(O'Grady et al., 2011) Limitations of study: Current, peer reviewed literature published in the Yearbook of Intensive Care and Emergency Medicine presents the following recommendations to reduce CRBSI in patients with central catheters:
Replacing venous tubing on central line catheters should be done every 72 hours.
This time frame has proved to be safe for the patient and cost effective.
Blood, blood products, and lipid emulsions pose a greater risk for infection and tubing used for administration of these products should be replace immediately or within 24 hours.
Aseptic technique should always be properly followed when performing tubing changes.
(Frasca, Dahyot-Fizelier, & Mimoz, 2010) What the literature says: (cont.) Nosocomial CRBSI can be prevented.
Nursing staff must be educated and be presented with accurate evidence based practice (EBP) guidelines to help prevent CRBSI.
According to EBP extension tubing can safely remain in place for 72 hours with the exception of administration of blood, blood products, and lipid emulsions which should be replaced within 24 hours.
Aseptic techniques must be followed in order to reduce the risk of CBRSI.
Proper communication between staff can aid in reducing the risk of infection, such as, labeling extension tubing with the time and date the tubing was placed, and initials of who placed the tubing. Relevance to Patient Care: “Catheter-related bloodstream infection remains the most serious complication of central venous access and a leading cause of nosocomial infection in the ICU.”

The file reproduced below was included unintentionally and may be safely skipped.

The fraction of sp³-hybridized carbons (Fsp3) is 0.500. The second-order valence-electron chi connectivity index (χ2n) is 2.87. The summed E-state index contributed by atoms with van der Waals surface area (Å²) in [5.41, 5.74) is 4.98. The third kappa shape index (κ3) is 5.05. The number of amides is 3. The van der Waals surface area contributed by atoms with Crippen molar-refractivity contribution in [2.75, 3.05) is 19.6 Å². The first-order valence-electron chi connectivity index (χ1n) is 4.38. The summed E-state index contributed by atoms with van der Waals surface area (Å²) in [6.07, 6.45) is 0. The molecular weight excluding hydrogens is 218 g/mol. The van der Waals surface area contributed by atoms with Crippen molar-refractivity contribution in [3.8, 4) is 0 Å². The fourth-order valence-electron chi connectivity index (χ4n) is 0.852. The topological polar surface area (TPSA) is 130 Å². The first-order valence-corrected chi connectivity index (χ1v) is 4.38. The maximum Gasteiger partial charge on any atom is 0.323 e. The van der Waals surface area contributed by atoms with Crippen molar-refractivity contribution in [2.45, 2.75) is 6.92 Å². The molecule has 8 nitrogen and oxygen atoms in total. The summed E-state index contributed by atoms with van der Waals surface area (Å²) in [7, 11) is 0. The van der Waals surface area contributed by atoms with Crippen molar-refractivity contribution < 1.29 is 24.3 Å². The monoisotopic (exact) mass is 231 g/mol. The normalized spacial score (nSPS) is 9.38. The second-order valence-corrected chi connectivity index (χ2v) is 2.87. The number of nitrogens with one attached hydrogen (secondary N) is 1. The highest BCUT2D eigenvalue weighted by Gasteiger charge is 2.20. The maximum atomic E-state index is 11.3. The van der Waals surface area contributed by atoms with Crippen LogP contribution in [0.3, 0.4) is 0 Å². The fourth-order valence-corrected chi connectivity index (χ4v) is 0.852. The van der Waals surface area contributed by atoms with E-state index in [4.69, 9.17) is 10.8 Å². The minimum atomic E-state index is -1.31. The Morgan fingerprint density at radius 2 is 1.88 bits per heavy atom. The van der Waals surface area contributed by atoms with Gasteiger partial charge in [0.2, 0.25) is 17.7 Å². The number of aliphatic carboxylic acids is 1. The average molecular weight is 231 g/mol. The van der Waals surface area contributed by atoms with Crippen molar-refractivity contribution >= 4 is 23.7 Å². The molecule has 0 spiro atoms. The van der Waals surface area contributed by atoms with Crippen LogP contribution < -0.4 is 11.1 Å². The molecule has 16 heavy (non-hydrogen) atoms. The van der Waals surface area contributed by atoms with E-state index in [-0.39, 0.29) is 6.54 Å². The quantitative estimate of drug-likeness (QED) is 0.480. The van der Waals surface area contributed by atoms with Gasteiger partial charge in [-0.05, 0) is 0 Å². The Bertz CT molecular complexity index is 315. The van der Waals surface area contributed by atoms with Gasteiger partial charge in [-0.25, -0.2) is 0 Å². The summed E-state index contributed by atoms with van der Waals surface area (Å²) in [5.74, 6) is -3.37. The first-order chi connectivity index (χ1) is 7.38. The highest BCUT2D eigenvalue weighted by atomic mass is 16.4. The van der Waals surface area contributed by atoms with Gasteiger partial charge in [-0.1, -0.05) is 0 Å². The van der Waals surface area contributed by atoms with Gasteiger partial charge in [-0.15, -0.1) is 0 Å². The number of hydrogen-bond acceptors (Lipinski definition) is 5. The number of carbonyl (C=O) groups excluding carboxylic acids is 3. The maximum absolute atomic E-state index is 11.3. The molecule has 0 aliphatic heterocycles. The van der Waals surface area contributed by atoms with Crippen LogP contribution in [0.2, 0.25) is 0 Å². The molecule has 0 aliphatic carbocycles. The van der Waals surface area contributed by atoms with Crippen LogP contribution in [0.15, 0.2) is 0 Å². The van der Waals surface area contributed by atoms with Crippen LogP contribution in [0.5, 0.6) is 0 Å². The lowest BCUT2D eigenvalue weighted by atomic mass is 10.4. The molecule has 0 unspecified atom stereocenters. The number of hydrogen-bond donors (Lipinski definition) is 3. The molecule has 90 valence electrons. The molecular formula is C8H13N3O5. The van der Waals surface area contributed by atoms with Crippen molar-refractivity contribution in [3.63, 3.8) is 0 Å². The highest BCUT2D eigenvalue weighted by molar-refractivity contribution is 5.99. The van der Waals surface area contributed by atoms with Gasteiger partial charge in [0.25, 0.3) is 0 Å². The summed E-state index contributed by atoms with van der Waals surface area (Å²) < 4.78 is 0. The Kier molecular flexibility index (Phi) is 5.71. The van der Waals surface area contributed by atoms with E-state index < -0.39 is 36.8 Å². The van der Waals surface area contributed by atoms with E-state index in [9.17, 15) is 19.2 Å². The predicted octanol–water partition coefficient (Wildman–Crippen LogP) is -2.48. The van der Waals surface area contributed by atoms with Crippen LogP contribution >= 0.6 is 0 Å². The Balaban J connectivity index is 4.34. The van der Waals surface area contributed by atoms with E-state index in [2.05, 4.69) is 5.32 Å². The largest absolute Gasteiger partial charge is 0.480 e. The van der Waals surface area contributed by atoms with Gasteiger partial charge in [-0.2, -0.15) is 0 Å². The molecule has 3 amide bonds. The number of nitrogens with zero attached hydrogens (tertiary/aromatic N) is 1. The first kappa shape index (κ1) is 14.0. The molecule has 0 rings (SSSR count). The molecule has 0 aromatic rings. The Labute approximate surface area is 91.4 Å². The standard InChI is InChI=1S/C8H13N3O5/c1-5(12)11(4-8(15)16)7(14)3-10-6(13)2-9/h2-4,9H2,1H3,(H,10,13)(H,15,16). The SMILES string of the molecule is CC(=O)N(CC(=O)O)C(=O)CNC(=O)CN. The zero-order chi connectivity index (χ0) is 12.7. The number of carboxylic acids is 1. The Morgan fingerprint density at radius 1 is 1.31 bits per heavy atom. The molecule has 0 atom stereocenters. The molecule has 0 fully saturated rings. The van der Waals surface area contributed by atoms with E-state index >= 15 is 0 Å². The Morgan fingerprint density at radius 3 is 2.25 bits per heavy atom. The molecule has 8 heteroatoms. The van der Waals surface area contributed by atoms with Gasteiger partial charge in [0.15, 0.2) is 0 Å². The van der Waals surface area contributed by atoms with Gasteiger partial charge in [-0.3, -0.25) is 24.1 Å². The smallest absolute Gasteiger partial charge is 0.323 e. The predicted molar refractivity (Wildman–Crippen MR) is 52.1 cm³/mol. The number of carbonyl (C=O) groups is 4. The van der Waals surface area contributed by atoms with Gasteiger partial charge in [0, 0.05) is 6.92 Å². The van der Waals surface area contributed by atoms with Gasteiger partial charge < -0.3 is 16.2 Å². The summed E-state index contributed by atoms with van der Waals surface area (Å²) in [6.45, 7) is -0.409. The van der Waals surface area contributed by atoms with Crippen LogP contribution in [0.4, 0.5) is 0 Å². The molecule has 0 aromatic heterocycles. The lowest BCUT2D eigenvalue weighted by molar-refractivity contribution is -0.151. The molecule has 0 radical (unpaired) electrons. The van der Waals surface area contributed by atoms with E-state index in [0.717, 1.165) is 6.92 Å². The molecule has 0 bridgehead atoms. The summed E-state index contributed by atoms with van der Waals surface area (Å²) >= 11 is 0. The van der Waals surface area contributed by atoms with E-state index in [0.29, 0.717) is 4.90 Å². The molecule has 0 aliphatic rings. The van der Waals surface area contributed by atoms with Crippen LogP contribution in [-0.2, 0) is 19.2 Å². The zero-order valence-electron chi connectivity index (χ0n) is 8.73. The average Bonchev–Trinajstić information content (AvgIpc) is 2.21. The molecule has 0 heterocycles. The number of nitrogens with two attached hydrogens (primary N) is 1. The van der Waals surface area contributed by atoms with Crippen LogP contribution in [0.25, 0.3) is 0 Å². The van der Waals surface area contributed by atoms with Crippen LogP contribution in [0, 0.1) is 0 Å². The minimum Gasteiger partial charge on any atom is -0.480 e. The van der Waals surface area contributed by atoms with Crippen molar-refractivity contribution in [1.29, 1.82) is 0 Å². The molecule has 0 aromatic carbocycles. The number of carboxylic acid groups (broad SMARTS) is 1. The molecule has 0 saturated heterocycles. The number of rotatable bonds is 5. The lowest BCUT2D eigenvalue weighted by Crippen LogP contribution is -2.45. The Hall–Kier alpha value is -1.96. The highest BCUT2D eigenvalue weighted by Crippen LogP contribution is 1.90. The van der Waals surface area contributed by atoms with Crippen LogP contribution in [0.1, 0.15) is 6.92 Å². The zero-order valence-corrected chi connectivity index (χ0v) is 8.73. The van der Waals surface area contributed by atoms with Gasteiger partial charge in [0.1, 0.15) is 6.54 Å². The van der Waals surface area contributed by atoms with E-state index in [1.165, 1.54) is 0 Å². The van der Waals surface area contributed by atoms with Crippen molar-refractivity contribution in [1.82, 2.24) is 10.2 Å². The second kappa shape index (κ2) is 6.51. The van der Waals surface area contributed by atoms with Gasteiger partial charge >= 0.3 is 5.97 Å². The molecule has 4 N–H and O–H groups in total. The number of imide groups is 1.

“The number of manipulations of the central venous line, especially when an aseptic technique is not respected, increases the risk of catheter-related bloodstream infection.”
(Frasca, Dahyot-Fizelier, & Mimoz, 2010) What the literature says: 3. Preparation:
a. Place patient in supine position when tolerated
b. Explain valsalva maneuver
c. Cleanse hands
d. Attach new leur-lock positive pressure injection cap to leur-lock extension set
e. Put on gloves
f. Prime the extension set with normal saline or heparin as per protocol
4. Assure line is clamped when appropriate
5. Instruct patient to turn head away from site and perform a valsalva maneuver (or occlude
catheter by folding it) while removing old leur-lock extension set
6. Remove old extension set from central line
7. Scrub the hub for at least 15 seconds with alcohol prep pad
8. Leur-lock the primed leur-lock extension set and leur-lock injection cap into place
9. Flush catheter per protocol
(Mahoney & King, 2011) What the policy says: (cont.) Extension Tubing Change:
a. Leur-lock positive pressure extension set with c-clamp
b. Leur-lock positive pressure injection cap
c. 10 mL syringe
d. Appropriate flush solution
2. Open-ended catheters must be clamped when disconnected to prevent air embolus or blood
a. Leur-lock positive pressure extension set will be considered a permanent part of the
catheter and not changed on a routine basis unless:
1) Leaking or damage to the extension occurs
2) The area of the tubing being clamped is permanently kinked
3) Solution precipitates (e.g. lipids, blood) visibly build up inside the tubing
KEYPOINT: A triple lumen pigtail with an existing extension set does not require an additional leur-lock extension set. What the policy says: Alexander, M., Corrigan, A., Gorski, L., Hankins, J., & Perucca, R. (2011). Infusion nursing: An evidenced based approach. St. Louis, MI: Saunders.
Bernet, V., Brotschi, B., Fuez, I., & Perez, A. (2012). Intermittent flushing improves cannula patency compared to continuous infusion for peripherally inserted venous catheters in newborns: results from a prospective observational study. Journal of Perinatal Medicine, 40(3), 311 – 316. doi: 10.1515/jpm-2011-1000
Centers for Disease Control and Prevention (2011). Basic infection control and prevention plan for outpatient oncology settings. Retrieved from: http://www.cdc.gov/HAI/settings/outpatient/basic-infection-control-prevention-plan-2011/central-venous-catheters.html
Frasca, D., Dahyot-Fizelier, C., Mimoz, O. (2010). Prevention of central venous catheter-related infection in the intensive care unit. Critical Care, 14, 212. doi:10.1186/cc8853